Word from the Center Digest: August 30, 2019
Not Everything Is a Political Issue
By Gregory Seltz
Jeremiah 29 tells God’s people to do something that is key for any Christian’s involvement in the culture in which it lives. Ready? Even when living in a “hostile or unfriendly environment,” “Marry and have sons and daughters; find wives for your sons and give your daughters in marriage, so that they too may have sons and daughters. Increase in number there; do not decrease. Also, seek the peace and prosperity of the city to which I have carried you into exile. Pray to the Lord for it, because if it prospers, you too will prosper” (Jeremiah 29:6-7). Translation: Do the basic things for a healthy community and then seek to be a blessing there with the wisdom from the God who created us for liberty and life, righteousness and peace.
It’s true that the LCRL is in Washington to engage the politics concerning religious liberty, life, marriage, and education (both religious liberty issues). But we do so with the attitude that the government isn’t the place where the big issues that matter are going to be solved. No, those answers happen in churches, families and communities as they learn to love one another.
There are ways to be a blessing for others that are bigger than the winner of the election or the passing of a law. It is living a public life for the sake of one’s neighbor. There’s an attitude that God’s people bring to a world that tends to politicize everything. In the ancient world, the motto was, “Don’t do to others what you don’t want done to you.” Jesus turned that all around when He said, “Do unto others as you would have them do unto you.” And “Love the Lord your God with all your heart, soul, and strength, and love your neighbor as yourself.” That’s something to strive for even when the political winds don’t blow one’s way.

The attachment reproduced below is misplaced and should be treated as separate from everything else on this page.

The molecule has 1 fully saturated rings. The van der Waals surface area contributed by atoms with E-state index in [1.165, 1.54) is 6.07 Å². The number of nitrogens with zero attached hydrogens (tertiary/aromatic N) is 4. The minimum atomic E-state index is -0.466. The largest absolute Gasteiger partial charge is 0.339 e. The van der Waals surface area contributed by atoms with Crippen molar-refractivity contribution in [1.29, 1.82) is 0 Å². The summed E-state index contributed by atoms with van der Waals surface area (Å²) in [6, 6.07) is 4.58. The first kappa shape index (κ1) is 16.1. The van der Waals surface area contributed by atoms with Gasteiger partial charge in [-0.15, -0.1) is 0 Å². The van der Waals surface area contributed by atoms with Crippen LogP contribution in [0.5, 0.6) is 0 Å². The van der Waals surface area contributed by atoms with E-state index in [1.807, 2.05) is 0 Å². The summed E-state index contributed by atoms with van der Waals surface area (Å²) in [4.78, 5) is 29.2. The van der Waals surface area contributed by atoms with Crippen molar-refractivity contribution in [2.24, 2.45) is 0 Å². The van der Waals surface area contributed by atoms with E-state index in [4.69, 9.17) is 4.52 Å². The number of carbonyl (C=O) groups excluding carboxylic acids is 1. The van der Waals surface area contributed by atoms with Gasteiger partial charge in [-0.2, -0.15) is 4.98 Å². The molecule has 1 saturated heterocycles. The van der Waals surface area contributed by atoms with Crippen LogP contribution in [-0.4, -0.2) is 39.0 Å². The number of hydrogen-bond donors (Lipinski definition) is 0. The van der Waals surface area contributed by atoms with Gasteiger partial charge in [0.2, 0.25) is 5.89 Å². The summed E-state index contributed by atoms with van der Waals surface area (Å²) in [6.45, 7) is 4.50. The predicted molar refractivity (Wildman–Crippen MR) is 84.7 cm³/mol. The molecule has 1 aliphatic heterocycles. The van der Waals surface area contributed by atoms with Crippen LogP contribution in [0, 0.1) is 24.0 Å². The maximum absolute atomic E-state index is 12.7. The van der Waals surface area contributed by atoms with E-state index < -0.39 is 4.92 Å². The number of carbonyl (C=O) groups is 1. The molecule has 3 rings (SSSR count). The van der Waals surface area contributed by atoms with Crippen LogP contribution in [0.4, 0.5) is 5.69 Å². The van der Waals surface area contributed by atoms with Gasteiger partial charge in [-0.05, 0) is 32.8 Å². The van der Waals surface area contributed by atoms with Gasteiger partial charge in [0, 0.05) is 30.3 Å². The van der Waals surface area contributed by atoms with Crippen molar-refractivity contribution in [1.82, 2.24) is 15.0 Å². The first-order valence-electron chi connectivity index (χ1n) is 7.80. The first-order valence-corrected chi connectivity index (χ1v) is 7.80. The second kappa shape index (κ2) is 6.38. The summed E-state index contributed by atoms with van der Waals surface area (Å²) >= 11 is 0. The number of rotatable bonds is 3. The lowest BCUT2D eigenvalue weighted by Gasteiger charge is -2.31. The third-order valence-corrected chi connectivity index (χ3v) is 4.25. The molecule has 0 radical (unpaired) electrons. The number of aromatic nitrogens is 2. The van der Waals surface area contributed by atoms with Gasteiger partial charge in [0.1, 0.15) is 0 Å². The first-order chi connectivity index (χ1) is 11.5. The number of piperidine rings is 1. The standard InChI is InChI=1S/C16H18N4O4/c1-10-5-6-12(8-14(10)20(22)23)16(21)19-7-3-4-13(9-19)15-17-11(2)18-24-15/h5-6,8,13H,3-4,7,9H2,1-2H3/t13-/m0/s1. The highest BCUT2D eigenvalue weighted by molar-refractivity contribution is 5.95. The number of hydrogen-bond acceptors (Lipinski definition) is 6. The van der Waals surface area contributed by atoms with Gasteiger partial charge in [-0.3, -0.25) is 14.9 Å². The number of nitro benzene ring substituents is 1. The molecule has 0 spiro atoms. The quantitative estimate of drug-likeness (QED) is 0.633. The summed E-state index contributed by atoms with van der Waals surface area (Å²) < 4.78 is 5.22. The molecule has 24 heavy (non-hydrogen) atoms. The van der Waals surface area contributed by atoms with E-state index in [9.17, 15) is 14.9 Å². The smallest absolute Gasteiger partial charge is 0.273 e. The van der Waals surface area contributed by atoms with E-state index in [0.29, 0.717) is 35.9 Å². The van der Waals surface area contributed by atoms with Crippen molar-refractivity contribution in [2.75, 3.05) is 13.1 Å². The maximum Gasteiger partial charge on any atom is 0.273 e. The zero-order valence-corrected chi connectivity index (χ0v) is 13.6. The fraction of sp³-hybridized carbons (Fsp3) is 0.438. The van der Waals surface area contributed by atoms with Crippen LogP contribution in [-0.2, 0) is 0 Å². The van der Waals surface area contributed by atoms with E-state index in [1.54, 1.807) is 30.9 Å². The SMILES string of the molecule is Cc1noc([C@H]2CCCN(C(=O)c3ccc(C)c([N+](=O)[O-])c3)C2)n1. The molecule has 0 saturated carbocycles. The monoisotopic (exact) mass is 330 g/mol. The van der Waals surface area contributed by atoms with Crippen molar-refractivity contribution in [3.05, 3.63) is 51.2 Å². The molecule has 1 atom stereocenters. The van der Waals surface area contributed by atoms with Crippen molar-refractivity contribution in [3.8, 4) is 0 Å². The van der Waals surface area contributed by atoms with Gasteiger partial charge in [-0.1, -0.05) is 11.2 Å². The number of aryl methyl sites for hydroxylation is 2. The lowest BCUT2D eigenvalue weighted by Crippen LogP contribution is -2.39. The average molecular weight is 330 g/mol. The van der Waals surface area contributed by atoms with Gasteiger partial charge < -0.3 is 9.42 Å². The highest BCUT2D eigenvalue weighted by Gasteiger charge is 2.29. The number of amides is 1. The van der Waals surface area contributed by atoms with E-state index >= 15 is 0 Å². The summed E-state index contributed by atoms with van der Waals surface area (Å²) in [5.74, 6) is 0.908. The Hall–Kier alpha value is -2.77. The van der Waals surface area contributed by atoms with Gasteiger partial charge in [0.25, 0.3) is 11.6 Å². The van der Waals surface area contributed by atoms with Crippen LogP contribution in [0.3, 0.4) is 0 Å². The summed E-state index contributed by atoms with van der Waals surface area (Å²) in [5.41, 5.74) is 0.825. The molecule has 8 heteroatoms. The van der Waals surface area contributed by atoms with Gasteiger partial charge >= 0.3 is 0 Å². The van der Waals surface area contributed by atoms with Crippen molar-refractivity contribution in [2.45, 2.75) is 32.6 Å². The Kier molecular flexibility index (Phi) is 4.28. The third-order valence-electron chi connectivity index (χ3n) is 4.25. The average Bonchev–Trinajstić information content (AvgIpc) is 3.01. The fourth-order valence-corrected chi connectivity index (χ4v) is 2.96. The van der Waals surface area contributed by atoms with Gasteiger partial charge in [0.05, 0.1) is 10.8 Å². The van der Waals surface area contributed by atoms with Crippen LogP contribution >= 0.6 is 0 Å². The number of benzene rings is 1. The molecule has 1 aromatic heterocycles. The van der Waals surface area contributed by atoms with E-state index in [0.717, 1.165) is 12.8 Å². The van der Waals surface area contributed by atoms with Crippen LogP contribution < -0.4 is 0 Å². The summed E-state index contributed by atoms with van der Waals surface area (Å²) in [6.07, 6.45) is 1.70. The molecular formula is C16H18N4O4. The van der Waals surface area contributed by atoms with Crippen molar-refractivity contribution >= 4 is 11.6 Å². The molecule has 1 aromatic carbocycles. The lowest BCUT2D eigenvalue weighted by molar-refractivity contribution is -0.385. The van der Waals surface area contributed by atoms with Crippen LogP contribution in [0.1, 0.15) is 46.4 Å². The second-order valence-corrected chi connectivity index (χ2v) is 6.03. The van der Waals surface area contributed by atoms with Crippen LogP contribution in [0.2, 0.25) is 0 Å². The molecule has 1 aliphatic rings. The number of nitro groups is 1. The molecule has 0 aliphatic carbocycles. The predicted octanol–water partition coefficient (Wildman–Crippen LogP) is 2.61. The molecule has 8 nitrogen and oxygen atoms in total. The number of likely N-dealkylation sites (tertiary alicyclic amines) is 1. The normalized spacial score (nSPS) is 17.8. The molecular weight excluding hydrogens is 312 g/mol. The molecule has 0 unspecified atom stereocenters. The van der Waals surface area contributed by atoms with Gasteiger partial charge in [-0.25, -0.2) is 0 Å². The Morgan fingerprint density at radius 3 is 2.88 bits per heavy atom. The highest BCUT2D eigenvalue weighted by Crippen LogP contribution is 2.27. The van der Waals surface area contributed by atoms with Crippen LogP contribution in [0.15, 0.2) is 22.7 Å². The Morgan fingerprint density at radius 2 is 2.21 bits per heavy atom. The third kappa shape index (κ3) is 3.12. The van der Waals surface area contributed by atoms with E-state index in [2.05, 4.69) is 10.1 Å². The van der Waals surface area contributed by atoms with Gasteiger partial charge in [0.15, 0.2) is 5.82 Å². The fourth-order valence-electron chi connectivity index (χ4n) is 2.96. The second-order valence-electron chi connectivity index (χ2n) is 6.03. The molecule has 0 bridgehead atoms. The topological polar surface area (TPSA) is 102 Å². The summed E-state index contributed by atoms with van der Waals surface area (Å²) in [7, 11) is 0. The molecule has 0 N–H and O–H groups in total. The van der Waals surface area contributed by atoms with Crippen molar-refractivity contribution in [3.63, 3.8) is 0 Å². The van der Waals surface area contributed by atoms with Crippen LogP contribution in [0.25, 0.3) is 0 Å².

For more thoughts on how you might “do something” that’s not political, but is helpful in blessing your neighborhoods and cities, take a lot at my friend Tim Goeglein’s and Craig Osten’s book American Restoration: How Faith, Family, and Personal Sacrifice Can Heal Our Nation. It’s a work that recognizes that America is at a crossroads, divided between increasingly angry factions demanding that the American people go their way or the highway. But unlike other books that urge people take a side in our present political and cultural divide, the authors propose that if America is to continue to be a beacon of freedom, its citizens must find ways to build bridges to, rather than burn bridges with, those who disagree through winsome engagement based on mutual trust, respect, and community engagement. This is what will bring about cultural renewal.
Politics isn’t everything, especially when it comes to renewal! Goeglein and Osten write that this renewal “must be rooted in a reconciliation between the great Judeo-Christian ethos and secular culture. This reconciliation will involve the reweaving of our nation’s tattered and fraying national tapestry into a new garment that once again includes the virtues of faith, family, and personal sacrifice that made America the beacon of hope for the world.” To bring about American restoration, according to the authors, will requires acts that are simple and complex. Each one must start in our homes, neighborhoods and communities, where “little platoons” of citizens can come together to bring about the restoration of America’s founding virtues of faith, family, and freedom, so America can once again be a place of hope for all, a “shining city on a hill” for all to see.
The Rev. Dr. Gregory Seltz is the executive director of the Lutheran Center for Religious Liberty.
Genevieve Wood from The Heritage Foundation breaks down the religious freedom debate and why it’s a right worth fighting for. Click here to watch her explain one of the most pressing issues of our day.
Is there hope for America? Tim Goeglein and Craig Osten write in American Restoration: How Faith, Family, and Personal Sacrifice Can Heal Our Nation that government can’t solve those problems. To see what can, purchase the book here.
“[L]et us consider how we can encourage one another, how we can help one another in these times in which we are overcome, how we can spur one another on to love and to good works, how we can gather together, not neglecting one another in meeting together but instead gathering in the presence of God, encouraging one another as we wait for that Day to finally appear.” – Rev. Dr. Tony Cook, Lutheran Hour Ministries